From there, my second idea was to fill a box with cat food, and have a little trap door at the bottom.  And that’s the plan I went with.  An elastic holds the trap door closed, and the CD Rom tray pushes the door open.  When the CD Rom closes, the elastic shuts the trap door again.  Binding is no problem, as the food just binds in the trap door.

Automatic Cat Feeder and Computer

Finally, a cardboard chute directs all of the food into the bowl, and a big cardboard box encloses everything to prevent the cats from getting curious.

Automatic Cat Feeder Chute and Arm

 

The Automatic Water Dispenser

This idea is extremely simple, and is based on the same physical concept that governs most other automatic water dispensers.  Punch a pencil-sized hole about 1 inch from the bottom of a large jug.  Fill with water, seal, then place in a dish greater than one inch high.

Automatic Cat Water Dispenser

Water flows out of the jug as long as the water level is below the hole at the bottom.  When water flows out, the air pressure in jug decreases until it sucks in some air to equalize.  When the water level covers the hole, though, the air pressure can no longer equalize, so the water flow stops.

When the cats drink the water level down a bit, the jug can once again equalize its air pressure, and lets more water out.

Both contraptions worked extremely well for over a month (including testing time and vacation time.)  I’ve now taken apart the cat feeder, though, as it’s not the most aesthetic addition to my kitchen.

[Edit: Some kind soul put the video on YouTube for me.]
[Edit2: More detailed build instructions and meta-blogging here.]

Creating Generic Types in PowerShell

[Edit 02/01/2012 - PowerShell added support for this in Version 2]

PS > $r = New-Object "System.Collections.Generic.List[Int]"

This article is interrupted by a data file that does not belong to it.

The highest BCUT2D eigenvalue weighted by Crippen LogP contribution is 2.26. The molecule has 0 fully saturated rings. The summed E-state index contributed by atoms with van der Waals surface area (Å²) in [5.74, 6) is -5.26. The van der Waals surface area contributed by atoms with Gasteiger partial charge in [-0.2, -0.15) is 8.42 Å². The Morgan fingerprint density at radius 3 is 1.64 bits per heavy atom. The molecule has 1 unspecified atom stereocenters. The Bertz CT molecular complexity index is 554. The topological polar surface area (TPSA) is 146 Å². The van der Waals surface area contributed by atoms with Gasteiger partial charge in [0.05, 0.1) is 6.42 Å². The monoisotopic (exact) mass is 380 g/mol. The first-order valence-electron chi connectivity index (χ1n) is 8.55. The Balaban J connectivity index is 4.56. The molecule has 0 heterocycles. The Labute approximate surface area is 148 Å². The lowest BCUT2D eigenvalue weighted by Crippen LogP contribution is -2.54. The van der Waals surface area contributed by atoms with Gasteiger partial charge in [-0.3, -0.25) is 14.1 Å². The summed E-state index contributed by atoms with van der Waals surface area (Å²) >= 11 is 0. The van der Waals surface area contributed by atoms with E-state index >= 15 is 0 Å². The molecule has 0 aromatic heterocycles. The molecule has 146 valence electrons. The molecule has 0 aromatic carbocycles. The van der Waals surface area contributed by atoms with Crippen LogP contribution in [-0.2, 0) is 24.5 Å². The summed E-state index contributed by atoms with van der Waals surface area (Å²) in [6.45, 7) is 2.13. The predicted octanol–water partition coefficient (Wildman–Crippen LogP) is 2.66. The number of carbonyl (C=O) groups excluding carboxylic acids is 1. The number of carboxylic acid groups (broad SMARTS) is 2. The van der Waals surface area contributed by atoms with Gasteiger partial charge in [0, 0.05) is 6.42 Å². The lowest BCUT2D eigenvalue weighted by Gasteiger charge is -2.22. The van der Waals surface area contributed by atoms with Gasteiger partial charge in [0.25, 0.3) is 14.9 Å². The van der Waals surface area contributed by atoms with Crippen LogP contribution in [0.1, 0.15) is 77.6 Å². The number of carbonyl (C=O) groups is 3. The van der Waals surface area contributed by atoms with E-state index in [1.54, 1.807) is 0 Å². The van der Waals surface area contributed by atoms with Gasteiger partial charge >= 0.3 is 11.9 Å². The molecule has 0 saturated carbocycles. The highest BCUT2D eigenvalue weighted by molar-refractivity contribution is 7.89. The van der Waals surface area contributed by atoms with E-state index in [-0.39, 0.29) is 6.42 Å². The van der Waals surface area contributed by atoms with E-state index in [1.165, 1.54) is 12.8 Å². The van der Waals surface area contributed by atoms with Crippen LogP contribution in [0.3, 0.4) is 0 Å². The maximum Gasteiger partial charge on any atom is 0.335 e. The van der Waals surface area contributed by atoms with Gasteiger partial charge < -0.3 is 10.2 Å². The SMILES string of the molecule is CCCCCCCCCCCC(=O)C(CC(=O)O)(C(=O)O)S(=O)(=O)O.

PS > $r.Add(10)
PS > $r.Add("Hello")
Cannot convert argument "item", with value: "Hello", for "Add" to type "System.Int32"
(...)
At line:1 char:1
+ $r.Add("Hello")
+ ~~~~~~~~~~~~~~~
+ CategoryInfo          : NotSpecified: (:) [], MethodException
+ FullyQualifiedErrorId : MethodArgumentConversionInvalidCastArgument

 

Although the New-Object cmdlet is powerful, it doesn’t yet handle creating generic types very elegantly.  For a simple parameterized type, you can use the syntax that the .Net framework uses under the hood:

 

New-Object "System.Collections.ObjectModel.Collection``1[System.Int32]"

 

However, that begins to fall apart if you want to use types defined outside of the mscorlib DLL, or want to create complex generic types (for example, ones that refer to other generic types.)

 

The following script, New-GenericObject, creates objects of generic types.

 

## New-GenericObject.ps1
## Creates an object of a generic type:
##
## Usage:
##
##   # Simple generic collection
##   $list = New-GenericObject System.Collections.ObjectModel.Collection System.Int32
##
##   # Generic dictionary with two types
##   New-GenericObject System.Collections.Generic.Dictionary System.String,System.Int32
##
##   # Generic list as the second type to a generic dictionary
##   $secondType = New-GenericObject System.Collections.Generic.List Int32
##   New-GenericObject System.Collections.Generic.Dictionary System.String,$secondType.GetType()
##
##   # Generic type with a non-default constructor
##   New-GenericObject System.Collections.Generic.LinkedListNode System.Int32 10
##

param(
[string] $typeName = $(throw "Please specify a generic type name"),
[string[]] $typeParameters = $(throw "Please specify the type parameters"),
[object[]] $constructorParameters
)

## Create the generic type name
$genericTypeName = $typeName + '`' + $typeParameters.Count
$genericType = [Type] $genericTypeName

if(-not $genericType)
{
throw "Could not find generic type $genericTypeName"
}

## Bind the type arguments to it
[type[]] $typedParameters = $typeParameters
$closedType = $genericType.MakeGenericType($typedParameters)
if(-not $closedType)
{
throw "Could not make closed type $genericType"
}

## Create the closed version of the generic type
,[Activator]::CreateInstance($closedType, $constructorParameters)

 

[Edit: Bruce Payette pointed out that casting a string to a [Type] does all the hard work of the previous GetType function I wrote.  Also fixes a problem when you create generic types that PowerShell attempts to enumerate over when you return them.]